Angels facing decision with FA-to-be Freese
ANAHEIM -- The Angels began to get an idea of what life without David Freese might be like in August, while the veteran third baseman nursed a fractured right index finger that forced the club to utilize inferior replacements -- first veteran Conor Gillaspie, then rookie Kaleb Cowart -- throughout a debilitating 19-loss month.
When Freese returned, their lineup deepened and their record improved. It was no coincidence, which is why the Angels are expected to strongly consider bringing Freese back this offseason -- even though they have two promising young players waiting, and even though they'll have other holes to fill in their lineup.
Freese wants to return, too.
"I think they understand that," he stated after the season finale. "With that said, a lot of things have to happen on both sides. It's a new experience for me. We'll see what happens when the World Series is over and go from there."
Freese was a World Series hero for the Cardinals in 2011 and an All-Star while batting .293/.372/.467 in 2012. He hasn't been able to match those numbers, but Freese has been pretty consistent over the last three years, batting .260/.328/.394 while averaging 131 games. His range is subpar, but scouts value Freese's ability to make the routine plays and consider him above average charging balls.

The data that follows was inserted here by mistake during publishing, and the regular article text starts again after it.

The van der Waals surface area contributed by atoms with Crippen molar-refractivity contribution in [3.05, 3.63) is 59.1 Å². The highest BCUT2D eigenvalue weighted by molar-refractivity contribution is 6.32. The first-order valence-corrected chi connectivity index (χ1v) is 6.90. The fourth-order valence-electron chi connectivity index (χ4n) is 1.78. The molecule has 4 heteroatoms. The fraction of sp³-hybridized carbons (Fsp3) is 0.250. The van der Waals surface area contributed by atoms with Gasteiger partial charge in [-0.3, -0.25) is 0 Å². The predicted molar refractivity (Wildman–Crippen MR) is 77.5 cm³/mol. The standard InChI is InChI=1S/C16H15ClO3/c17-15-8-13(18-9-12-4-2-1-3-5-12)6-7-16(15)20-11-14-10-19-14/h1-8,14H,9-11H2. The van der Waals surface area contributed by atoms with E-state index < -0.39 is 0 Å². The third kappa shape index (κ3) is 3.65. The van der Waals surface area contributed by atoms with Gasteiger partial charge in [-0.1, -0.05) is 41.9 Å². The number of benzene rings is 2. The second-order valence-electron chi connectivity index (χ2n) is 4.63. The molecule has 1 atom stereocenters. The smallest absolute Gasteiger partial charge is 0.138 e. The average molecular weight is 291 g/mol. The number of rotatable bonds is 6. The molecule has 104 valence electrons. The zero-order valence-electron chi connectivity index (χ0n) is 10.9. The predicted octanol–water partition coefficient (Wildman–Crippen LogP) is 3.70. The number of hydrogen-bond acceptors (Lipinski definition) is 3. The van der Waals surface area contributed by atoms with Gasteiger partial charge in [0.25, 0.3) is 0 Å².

Freese's .722 OPS from 2013-15 was slightly below the Major League average at his position (.735), but he's been worth 4.3 FanGraphs Wins Above Replacement (fWAR) with the Angels these last two years, ranking 16th among third basemen with at least 950 plate appearances in that span.
In short, Freese is perfectly average for his position. His timing, however, is exceptional.
Now 32, Freese's foray into free agency comes at a time without very many alternatives. The only other established third basemen available this winter -- not counting utility players like Mike Aviles and Daniel Murphy -- are Juan Uribe, Casey McGehee and Alberto Callaspo. Only Uribe (5.5) has come close to matching Freese's fWAR these last two years, and he's four years older.
The Angels value what Freese brings to their clubhouse and witnessed the kind of lift he gave them after returning on Sept. 1, batting .308/.368/.486 while the Angels won 20 of their final 31 games to keep it interesting. But there's a strong chance he can price himself out of their plans.
Their fallback options are Cowart and Kyle Kubitza, both equal parts talented and uncertain. Cowart, 23, is solid defensively and turned his career around at the plate just before a midseason promotion to Triple-A, but the sample size isn't large enough for the Angels to truly know if he's ready for an everyday role. Kubitza, 25, was acquired from the Braves last winter to be the everyday third baseman by 2016, but he had an underwhelming season in Triple-A, batting .271/.357/.433.
The Angels' next third baseman will probably be dictated by the free market.
"I don't know my future at all," said Freese, represented by Nez Balelo of CAA. "It's going to be an exciting time. I'm very fortunate to come over here and understand what this organization is about and what everybody on this team brings to the table."